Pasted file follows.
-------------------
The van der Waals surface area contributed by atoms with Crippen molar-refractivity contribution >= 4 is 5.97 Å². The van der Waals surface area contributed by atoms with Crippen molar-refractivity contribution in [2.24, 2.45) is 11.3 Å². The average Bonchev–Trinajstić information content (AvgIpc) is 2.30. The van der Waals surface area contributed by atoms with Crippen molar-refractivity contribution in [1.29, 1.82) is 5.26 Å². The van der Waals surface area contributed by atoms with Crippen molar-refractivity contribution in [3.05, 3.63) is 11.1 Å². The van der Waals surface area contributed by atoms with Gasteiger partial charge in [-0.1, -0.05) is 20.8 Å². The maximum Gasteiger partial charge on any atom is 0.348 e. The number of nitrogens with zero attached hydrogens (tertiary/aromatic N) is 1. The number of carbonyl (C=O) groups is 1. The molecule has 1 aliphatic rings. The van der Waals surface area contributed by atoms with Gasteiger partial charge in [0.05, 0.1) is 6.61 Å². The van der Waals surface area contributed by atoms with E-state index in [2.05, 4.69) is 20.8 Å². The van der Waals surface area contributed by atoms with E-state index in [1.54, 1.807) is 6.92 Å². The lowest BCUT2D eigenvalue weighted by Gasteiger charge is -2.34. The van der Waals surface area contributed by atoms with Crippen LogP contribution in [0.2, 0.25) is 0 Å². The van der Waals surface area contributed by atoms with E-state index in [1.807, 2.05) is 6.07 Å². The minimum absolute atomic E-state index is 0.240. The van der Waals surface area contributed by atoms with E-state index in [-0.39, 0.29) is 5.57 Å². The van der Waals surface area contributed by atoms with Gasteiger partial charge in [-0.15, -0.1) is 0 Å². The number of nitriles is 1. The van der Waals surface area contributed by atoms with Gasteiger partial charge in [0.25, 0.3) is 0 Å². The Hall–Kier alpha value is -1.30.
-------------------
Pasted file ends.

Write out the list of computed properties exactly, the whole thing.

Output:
The van der Waals surface area contributed by atoms with Crippen molar-refractivity contribution >= 4 is 5.97 Å². The van der Waals surface area contributed by atoms with Crippen molar-refractivity contribution in [2.24, 2.45) is 11.3 Å². The average Bonchev–Trinajstić information content (AvgIpc) is 2.30. The van der Waals surface area contributed by atoms with Crippen molar-refractivity contribution in [1.29, 1.82) is 5.26 Å². The van der Waals surface area contributed by atoms with Crippen molar-refractivity contribution in [3.05, 3.63) is 11.1 Å². The van der Waals surface area contributed by atoms with Gasteiger partial charge in [-0.1, -0.05) is 20.8 Å². The maximum Gasteiger partial charge on any atom is 0.348 e. The number of nitrogens with zero attached hydrogens (tertiary/aromatic N) is 1. The number of carbonyl (C=O) groups is 1. The molecule has 1 aliphatic rings. The van der Waals surface area contributed by atoms with Gasteiger partial charge in [0.05, 0.1) is 6.61 Å². The van der Waals surface area contributed by atoms with E-state index in [2.05, 4.69) is 20.8 Å². The van der Waals surface area contributed by atoms with E-state index in [1.54, 1.807) is 6.92 Å². The lowest BCUT2D eigenvalue weighted by Gasteiger charge is -2.34. The van der Waals surface area contributed by atoms with Crippen LogP contribution in [0.2, 0.25) is 0 Å². The van der Waals surface area contributed by atoms with E-state index in [1.807, 2.05) is 6.07 Å². The minimum absolute atomic E-state index is 0.240. The van der Waals surface area contributed by atoms with E-state index in [-0.39, 0.29) is 5.57 Å². The van der Waals surface area contributed by atoms with Gasteiger partial charge in [-0.15, -0.1) is 0 Å². The number of nitriles is 1. The van der Waals surface area contributed by atoms with Gasteiger partial charge in [0.25, 0.3) is 0 Å². The Hall–Kier alpha value is -1.30.